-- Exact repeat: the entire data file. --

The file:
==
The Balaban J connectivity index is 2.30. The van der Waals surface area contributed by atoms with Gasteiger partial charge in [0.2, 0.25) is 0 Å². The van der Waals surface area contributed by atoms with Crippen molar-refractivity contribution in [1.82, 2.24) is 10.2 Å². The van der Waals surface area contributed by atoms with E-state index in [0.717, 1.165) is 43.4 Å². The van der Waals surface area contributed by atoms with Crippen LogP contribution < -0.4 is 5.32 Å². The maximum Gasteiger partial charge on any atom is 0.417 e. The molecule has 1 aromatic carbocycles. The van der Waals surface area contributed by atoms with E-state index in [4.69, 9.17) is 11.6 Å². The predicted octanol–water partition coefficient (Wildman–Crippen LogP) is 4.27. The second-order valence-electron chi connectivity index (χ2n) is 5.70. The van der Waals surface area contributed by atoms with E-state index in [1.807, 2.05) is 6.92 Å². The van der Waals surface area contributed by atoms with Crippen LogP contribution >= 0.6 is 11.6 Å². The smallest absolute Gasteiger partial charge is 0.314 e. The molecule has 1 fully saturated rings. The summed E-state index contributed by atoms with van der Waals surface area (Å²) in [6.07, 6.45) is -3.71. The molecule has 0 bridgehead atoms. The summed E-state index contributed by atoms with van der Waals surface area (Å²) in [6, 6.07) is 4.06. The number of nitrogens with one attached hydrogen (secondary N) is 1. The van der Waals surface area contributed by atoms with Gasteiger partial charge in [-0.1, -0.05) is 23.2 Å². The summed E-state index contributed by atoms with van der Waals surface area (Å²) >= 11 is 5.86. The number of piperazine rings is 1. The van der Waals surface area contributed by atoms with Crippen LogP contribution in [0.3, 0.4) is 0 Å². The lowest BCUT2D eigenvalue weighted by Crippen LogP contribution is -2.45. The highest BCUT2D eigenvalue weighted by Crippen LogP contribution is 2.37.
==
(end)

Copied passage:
The Balaban J connectivity index is 2.30. The van der Waals surface area contributed by atoms with Gasteiger partial charge in [0.2, 0.25) is 0 Å². The van der Waals surface area contributed by atoms with Crippen molar-refractivity contribution in [1.82, 2.24) is 10.2 Å². The van der Waals surface area contributed by atoms with E-state index in [0.717, 1.165) is 43.4 Å². The van der Waals surface area contributed by atoms with Crippen LogP contribution < -0.4 is 5.32 Å². The maximum Gasteiger partial charge on any atom is 0.417 e. The molecule has 1 aromatic carbocycles. The van der Waals surface area contributed by atoms with E-state index in [4.69, 9.17) is 11.6 Å². The predicted octanol–water partition coefficient (Wildman–Crippen LogP) is 4.27. The second-order valence-electron chi connectivity index (χ2n) is 5.70. The van der Waals surface area contributed by atoms with E-state index in [1.807, 2.05) is 6.92 Å². The van der Waals surface area contributed by atoms with Crippen LogP contribution >= 0.6 is 11.6 Å². The smallest absolute Gasteiger partial charge is 0.314 e. The molecule has 1 fully saturated rings. The summed E-state index contributed by atoms with van der Waals surface area (Å²) in [6.07, 6.45) is -3.71. The molecule has 0 bridgehead atoms. The summed E-state index contributed by atoms with van der Waals surface area (Å²) in [6, 6.07) is 4.06. The number of nitrogens with one attached hydrogen (secondary N) is 1. The van der Waals surface area contributed by atoms with Gasteiger partial charge in [-0.1, -0.05) is 23.2 Å². The summed E-state index contributed by atoms with van der Waals surface area (Å²) >= 11 is 5.86. The number of piperazine rings is 1. The van der Waals surface area contributed by atoms with Crippen LogP contribution in [0.3, 0.4) is 0 Å². The lowest BCUT2D eigenvalue weighted by Crippen LogP contribution is -2.45. The highest BCUT2D eigenvalue weighted by Crippen LogP contribution is 2.37.